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Mult Scler. 2015 Jul;21(8):1036-44. doi: 10.1177/1352458514556296. Epub 2014 Nov 12.

Natalizumab exerts a suppressive effect on surrogates of B cell function in blood and CSF.

Author information

1
Department of Neurology, Medical Faculty, Heinrich-Heine-University, Duesseldorf, Germany clemens.warnke@med.uni-duesseldorf.de.
2
Department of Neurology, Medical Faculty, Heinrich-Heine-University, Duesseldorf, Germany.
3
Department of Neurology, University of Ulm, Ulm, Germany.
4
National Institute of Neurological Disorders and Stroke, NIH, Bethesda, MD, USA.
5
Department of Neurology, Ruhr University, Bochum, Germany.
6
Institute of Clinical Neuroimmunology, Ludwig Maximilian University and Munich Cluster for Systems Neurology (SyNergy), Munich, Germany.
7
Department of Neurology, Caritas Hospital, Bad Mergentheim, Germany.
8
Clinical Neuroimmunology and Neurochemistry, Department of Neurology, Hanover Medical School, Hanover, Germany.
9
Department of Neurology, Johannes Wesling Hospital Minden, Minden, Germany.
10
Department of Neurology, Merheim Hospital, Cologne, Germany.
11
Department of Neurology, Marienhospital Hamburg, Hamburg, Germany.
12
Department of Neurology, University Hospital Wuerzburg, Wuerzburg, Germany.
13
MS Center Amsterdam and Department of Radiology, Nuclear Medicine & PET Research, VU University Medical Center, Amsterdam, the Netherlands.
14
Department of Pharmacology and Clinical Neuroscience, Umea University Hospital, Umea, Sweden.
15
Department of Neurology, Center for Molecular Medicine, Karolinska Institutet, Stockholm, Sweden.
16
Institute for Clinical Chemistry and Laboratory Diagnostics, University Hospital Duesseldorf, Germany.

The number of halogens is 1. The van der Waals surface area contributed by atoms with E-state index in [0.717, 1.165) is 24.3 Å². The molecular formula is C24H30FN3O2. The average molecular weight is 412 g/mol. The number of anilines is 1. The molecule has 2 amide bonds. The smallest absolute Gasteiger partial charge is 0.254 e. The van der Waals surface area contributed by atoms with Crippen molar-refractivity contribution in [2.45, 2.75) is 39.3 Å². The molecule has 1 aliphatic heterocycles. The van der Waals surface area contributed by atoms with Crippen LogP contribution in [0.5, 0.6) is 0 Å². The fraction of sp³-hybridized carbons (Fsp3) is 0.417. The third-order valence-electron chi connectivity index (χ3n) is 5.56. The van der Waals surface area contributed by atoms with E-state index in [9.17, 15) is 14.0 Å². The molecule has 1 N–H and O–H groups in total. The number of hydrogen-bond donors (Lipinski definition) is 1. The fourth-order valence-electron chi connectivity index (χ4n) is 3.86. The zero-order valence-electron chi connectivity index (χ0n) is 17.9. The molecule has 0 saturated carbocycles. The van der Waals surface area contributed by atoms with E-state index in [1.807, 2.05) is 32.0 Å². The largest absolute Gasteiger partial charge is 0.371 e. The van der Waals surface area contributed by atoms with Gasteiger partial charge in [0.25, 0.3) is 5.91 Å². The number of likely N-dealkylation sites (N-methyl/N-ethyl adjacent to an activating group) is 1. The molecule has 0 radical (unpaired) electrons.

17
Institute for Virology, Medical Faculty, Heinrich-Heine-University, Duesseldorf, Germany.

Abstract

BACKGROUND:

Natalizumab for multiple sclerosis (MS) increases the risk of progressive multifocal leukoencephalopathy (PML).

OBJECTIVE:

We aimed to assess the effect of natalizumab on cellular composition and functional B cell parameters including patients with natalizumab-associated PML (n=37).

METHODS:

Cellular composition by flow cytometry, levels of immunoglobulin (Ig)G/IgM by immunonephelometry, and oligoclonal bands by isoelectric focusing were studied in blood and cerebrospinal fluid.

RESULTS:

In MS patients treated with natalizumab without PML (n=59) the proportion of CD19+ B cells was higher in blood, but lower in cerebrospinal fluid compared with MS patients not treated with natalizumab (n=17). The CD4/CD8-ratio in cerebrospinal fluid was lower, and IgG and IgM levels as well as the IgG index dropped in longitudinal samples during natalizumab therapy. Oligoclonal bands persisted, but the total amount of the intrathecally produced IgG fraction, and the polyclonal intrathecal IgG reactivity to measles, rubella, and zoster declined. At the time of diagnosis of PML patients with natalizumab-associated PML had low total IgG levels in blood and cerebrospinal fluid.

CONCLUSIONS:

Natalizumab impacts B and T cell distribution and exerts an inhibitory effect on surrogates of B cell function in periphery and in cerebrospinal fluid, potentially contributing to the increased risk of developing PML.

KEYWORDS:

JC virus; Progressive multifocal leukoencephalopathy; Tysabri; disease-modifying therapies; immunosuppression; multiple sclerosis; natalizumab

PMID:
25392339
DOI:
10.1177/1352458514556296
[Indexed for MEDLINE]

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